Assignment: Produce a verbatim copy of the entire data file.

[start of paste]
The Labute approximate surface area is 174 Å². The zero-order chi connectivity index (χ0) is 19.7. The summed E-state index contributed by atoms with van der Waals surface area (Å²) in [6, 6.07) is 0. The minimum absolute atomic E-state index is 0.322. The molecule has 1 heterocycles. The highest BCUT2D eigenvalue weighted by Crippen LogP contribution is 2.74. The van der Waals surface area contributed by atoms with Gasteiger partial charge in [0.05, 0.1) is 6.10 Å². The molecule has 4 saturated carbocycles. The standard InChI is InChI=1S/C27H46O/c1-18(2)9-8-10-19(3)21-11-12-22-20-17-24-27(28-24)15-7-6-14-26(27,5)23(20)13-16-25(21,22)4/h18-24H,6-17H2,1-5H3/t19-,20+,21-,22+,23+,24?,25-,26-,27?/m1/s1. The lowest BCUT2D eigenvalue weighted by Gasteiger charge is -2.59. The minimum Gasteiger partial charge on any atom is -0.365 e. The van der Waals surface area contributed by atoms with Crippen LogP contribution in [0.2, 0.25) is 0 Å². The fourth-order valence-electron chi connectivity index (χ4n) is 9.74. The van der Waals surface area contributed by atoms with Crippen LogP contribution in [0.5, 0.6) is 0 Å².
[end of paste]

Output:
The Labute approximate surface area is 174 Å². The zero-order chi connectivity index (χ0) is 19.7. The summed E-state index contributed by atoms with van der Waals surface area (Å²) in [6, 6.07) is 0. The minimum absolute atomic E-state index is 0.322. The molecule has 1 heterocycles. The highest BCUT2D eigenvalue weighted by Crippen LogP contribution is 2.74. The van der Waals surface area contributed by atoms with Gasteiger partial charge in [0.05, 0.1) is 6.10 Å². The molecule has 4 saturated carbocycles. The standard InChI is InChI=1S/C27H46O/c1-18(2)9-8-10-19(3)21-11-12-22-20-17-24-27(28-24)15-7-6-14-26(27,5)23(20)13-16-25(21,22)4/h18-24H,6-17H2,1-5H3/t19-,20+,21-,22+,23+,24?,25-,26-,27?/m1/s1. The lowest BCUT2D eigenvalue weighted by Gasteiger charge is -2.59. The minimum Gasteiger partial charge on any atom is -0.365 e. The van der Waals surface area contributed by atoms with Crippen LogP contribution in [0.2, 0.25) is 0 Å². The fourth-order valence-electron chi connectivity index (χ4n) is 9.74. The van der Waals surface area contributed by atoms with Crippen LogP contribution in [0.5, 0.6) is 0 Å².